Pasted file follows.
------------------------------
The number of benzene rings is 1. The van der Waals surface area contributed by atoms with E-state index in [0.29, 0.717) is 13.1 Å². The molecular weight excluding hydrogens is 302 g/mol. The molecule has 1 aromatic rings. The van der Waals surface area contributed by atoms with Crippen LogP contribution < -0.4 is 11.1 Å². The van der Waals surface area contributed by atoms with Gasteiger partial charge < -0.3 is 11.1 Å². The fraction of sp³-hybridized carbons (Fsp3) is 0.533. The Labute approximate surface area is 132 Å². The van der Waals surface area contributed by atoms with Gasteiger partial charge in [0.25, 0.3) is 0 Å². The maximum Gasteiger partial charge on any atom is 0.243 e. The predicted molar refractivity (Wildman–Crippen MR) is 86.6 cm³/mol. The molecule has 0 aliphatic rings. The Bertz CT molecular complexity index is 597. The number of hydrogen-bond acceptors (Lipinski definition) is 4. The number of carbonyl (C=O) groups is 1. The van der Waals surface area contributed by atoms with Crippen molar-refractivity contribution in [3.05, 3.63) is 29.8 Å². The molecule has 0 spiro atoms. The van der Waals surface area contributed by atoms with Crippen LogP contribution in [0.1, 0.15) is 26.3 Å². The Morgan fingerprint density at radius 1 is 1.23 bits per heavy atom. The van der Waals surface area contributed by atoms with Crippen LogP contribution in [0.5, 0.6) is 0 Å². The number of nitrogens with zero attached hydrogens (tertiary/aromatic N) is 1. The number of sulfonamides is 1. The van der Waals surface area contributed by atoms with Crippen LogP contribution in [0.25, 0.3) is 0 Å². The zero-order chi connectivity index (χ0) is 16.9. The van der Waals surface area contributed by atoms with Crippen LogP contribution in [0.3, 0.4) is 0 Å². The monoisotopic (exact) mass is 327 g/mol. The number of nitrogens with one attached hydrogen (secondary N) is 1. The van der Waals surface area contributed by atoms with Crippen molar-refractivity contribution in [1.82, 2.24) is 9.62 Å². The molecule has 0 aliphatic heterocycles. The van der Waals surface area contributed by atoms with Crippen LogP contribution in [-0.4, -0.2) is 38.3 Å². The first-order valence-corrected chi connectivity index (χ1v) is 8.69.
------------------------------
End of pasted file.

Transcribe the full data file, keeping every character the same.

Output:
The number of benzene rings is 1. The van der Waals surface area contributed by atoms with E-state index in [0.29, 0.717) is 13.1 Å². The molecular weight excluding hydrogens is 302 g/mol. The molecule has 1 aromatic rings. The van der Waals surface area contributed by atoms with Crippen LogP contribution < -0.4 is 11.1 Å². The van der Waals surface area contributed by atoms with Gasteiger partial charge < -0.3 is 11.1 Å². The fraction of sp³-hybridized carbons (Fsp3) is 0.533. The Labute approximate surface area is 132 Å². The van der Waals surface area contributed by atoms with Gasteiger partial charge in [0.25, 0.3) is 0 Å². The maximum Gasteiger partial charge on any atom is 0.243 e. The predicted molar refractivity (Wildman–Crippen MR) is 86.6 cm³/mol. The molecule has 0 aliphatic rings. The Bertz CT molecular complexity index is 597. The number of hydrogen-bond acceptors (Lipinski definition) is 4. The number of carbonyl (C=O) groups is 1. The van der Waals surface area contributed by atoms with Crippen molar-refractivity contribution in [3.05, 3.63) is 29.8 Å². The molecule has 0 spiro atoms. The van der Waals surface area contributed by atoms with Crippen LogP contribution in [0.1, 0.15) is 26.3 Å². The Morgan fingerprint density at radius 1 is 1.23 bits per heavy atom. The van der Waals surface area contributed by atoms with Crippen LogP contribution in [0.5, 0.6) is 0 Å². The number of nitrogens with zero attached hydrogens (tertiary/aromatic N) is 1. The number of sulfonamides is 1. The van der Waals surface area contributed by atoms with Crippen LogP contribution in [0.25, 0.3) is 0 Å². The zero-order chi connectivity index (χ0) is 16.9. The van der Waals surface area contributed by atoms with Crippen LogP contribution in [0.3, 0.4) is 0 Å². The monoisotopic (exact) mass is 327 g/mol. The number of nitrogens with one attached hydrogen (secondary N) is 1. The van der Waals surface area contributed by atoms with Crippen molar-refractivity contribution in [1.82, 2.24) is 9.62 Å². The molecule has 0 aliphatic heterocycles. The van der Waals surface area contributed by atoms with Crippen LogP contribution in [-0.4, -0.2) is 38.3 Å². The first-order valence-corrected chi connectivity index (χ1v) is 8.69.